The following year, in 2011, I inquired again of the Council whether the Taste of Edinburgh festival (which had by now moved to the Meadows) was subject to a Section 11 order. This is what the Council told me.
In our opinion the event:
– does not significantly affect access rights within the Meadows;
– has the broad support of the community & the Council;
– does not warrant the additional bureaucracy/costs required by a section 11 application.
Section 11 guidance states that ‘if you are organising a corporate, community, or social event such as an agricultural show, car boot sale, wedding reception, music festival or a car rally, you can ask people to avoid using a particular route or area for the duration of the event. Informal arrangements will be sufficient to ensure that any interference from the exercise of access rights is kept to a minimum.’
Given this guidance and the advice from the National Forum, which has reaffirmed that a section 11 notice is not needed in most cases, we feel that a common sense approach should be taken in this and future events in parks and other city spaces. In this case the common sense view is not to require an event taking up a relatively small part of a public park andfully supported by the Council to apply for section 11 exemption.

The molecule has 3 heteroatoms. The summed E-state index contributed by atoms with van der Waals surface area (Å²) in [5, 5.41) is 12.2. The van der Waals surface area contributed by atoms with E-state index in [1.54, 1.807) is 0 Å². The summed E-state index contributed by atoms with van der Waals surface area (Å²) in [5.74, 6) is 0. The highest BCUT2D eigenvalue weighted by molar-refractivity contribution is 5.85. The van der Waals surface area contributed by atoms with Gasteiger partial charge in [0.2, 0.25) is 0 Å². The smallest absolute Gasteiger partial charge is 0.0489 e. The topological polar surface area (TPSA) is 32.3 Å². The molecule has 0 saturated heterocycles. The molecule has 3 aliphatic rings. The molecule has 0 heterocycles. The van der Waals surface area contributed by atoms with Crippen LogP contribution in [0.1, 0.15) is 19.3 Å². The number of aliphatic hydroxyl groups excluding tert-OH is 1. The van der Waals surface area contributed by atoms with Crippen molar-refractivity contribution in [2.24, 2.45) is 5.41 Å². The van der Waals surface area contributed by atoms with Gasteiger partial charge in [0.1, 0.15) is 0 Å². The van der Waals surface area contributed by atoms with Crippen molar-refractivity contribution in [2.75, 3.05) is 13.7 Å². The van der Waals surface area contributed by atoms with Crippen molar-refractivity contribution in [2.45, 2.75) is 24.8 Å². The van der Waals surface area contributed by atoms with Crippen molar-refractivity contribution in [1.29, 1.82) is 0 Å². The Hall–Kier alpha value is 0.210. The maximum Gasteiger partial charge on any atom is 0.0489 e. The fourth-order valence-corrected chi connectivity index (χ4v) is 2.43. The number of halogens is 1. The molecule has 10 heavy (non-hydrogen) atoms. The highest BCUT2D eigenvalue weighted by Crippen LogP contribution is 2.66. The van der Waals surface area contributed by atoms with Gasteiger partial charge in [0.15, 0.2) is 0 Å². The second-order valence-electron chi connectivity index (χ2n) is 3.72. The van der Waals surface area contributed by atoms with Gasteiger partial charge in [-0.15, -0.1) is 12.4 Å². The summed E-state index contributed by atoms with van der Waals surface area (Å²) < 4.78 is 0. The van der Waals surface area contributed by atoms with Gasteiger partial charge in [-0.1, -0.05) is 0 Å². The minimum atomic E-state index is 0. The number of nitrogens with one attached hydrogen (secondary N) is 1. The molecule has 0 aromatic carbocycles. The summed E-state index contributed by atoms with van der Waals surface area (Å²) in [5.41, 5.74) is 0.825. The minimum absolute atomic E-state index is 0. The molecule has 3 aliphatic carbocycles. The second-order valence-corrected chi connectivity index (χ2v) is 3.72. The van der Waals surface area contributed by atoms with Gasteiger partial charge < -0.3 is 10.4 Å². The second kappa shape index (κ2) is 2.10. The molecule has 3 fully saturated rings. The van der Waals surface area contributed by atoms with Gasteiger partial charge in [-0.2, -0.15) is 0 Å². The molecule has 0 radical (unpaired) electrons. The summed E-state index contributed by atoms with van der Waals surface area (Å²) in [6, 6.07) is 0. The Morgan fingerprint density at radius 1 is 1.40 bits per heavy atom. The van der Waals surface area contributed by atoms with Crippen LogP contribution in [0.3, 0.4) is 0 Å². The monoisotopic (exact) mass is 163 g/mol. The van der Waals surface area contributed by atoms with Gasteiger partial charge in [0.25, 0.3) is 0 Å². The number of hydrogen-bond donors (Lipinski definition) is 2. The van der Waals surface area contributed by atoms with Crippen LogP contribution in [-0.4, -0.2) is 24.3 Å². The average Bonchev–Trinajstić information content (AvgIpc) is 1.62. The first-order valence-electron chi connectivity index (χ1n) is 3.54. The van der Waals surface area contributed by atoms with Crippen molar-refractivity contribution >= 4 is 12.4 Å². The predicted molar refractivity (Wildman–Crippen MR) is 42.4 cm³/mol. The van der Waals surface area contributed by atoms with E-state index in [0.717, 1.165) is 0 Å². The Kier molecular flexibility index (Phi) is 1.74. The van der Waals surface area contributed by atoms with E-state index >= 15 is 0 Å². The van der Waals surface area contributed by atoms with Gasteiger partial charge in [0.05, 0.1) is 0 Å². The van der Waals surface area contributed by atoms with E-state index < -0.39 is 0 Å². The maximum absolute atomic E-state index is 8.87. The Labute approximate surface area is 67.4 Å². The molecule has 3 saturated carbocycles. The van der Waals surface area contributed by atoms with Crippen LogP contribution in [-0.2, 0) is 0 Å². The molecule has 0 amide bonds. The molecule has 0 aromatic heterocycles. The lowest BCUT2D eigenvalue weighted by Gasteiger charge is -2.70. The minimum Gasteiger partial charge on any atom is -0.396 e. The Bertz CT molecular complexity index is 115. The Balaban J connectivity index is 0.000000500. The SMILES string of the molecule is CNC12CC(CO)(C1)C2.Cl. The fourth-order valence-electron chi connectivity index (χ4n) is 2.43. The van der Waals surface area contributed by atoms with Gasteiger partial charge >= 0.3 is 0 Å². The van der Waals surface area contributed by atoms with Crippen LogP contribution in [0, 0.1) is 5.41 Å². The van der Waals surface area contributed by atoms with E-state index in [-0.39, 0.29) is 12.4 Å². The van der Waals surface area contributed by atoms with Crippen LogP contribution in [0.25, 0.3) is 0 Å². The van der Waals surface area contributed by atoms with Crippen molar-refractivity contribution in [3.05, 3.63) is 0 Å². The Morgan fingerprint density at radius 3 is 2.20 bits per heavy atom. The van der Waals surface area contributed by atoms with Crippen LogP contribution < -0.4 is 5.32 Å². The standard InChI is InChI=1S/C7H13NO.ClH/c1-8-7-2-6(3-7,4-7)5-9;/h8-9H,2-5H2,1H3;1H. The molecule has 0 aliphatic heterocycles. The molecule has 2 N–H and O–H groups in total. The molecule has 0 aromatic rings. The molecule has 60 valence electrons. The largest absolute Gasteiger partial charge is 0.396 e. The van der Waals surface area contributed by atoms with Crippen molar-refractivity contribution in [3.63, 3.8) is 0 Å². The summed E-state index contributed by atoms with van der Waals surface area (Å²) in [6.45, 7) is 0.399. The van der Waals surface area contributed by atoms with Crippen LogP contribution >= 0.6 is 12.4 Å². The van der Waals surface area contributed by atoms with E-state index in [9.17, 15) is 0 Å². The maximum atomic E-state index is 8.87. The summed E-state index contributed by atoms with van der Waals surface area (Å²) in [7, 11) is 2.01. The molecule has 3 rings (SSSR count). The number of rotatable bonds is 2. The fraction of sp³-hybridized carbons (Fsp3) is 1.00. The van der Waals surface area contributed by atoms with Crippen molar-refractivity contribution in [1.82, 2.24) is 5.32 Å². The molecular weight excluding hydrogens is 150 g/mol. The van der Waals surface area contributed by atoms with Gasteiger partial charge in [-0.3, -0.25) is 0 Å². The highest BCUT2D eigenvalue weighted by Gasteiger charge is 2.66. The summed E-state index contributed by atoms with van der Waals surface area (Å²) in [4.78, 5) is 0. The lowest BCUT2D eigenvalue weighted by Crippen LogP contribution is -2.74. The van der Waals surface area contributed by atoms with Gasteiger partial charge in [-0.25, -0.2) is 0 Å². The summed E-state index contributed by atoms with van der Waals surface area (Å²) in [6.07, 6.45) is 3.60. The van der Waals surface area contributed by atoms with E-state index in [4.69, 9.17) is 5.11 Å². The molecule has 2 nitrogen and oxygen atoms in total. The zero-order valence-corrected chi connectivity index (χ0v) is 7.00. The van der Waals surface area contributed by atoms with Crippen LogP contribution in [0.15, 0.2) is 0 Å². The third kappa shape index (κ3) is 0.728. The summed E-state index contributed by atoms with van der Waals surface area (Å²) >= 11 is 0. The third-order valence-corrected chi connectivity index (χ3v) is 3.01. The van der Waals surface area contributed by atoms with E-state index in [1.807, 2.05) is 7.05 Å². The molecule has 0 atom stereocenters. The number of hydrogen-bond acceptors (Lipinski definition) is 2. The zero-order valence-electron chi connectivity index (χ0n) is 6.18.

Now of course a Section 11 Order is not mandatory. The Act merely states that it “may” be applied for. However, if it is not, then my argument is that access rights apply and no-one has any lawful authority to hold the public to ransom. In the context of this weekend’s event therefore, we are back at the position argued in 2010, that the 1982 Act constitutes an enactment for the purposes of Section 6(d) of the Land Reform Act. I contend that it does not. It merely gives authority to the Council to set aside land for an appropriate purpose. The one further development since 2010 is the adoption of new park rules which, unlike Dundee and Glasgow, say nothing about Section 11 orders.
To conclude, the Council has the authority to set aside part of the park for commercial events. it does not, however, have the authority to allow commercial operators to charge the public a fee for entering that part of the park unless there is a Section 11 Order in place. This is an argument accepted by other local authorities. North Ayrshire Council, for example, takes the view that a Section 11 Order is necessary where “there is a requirement to enforce the exclusion of land from access rights”
And that is why the public are, this weekend, being held to ransom in inverleith Park.
Anyone fancy a walk in the park tomorrow?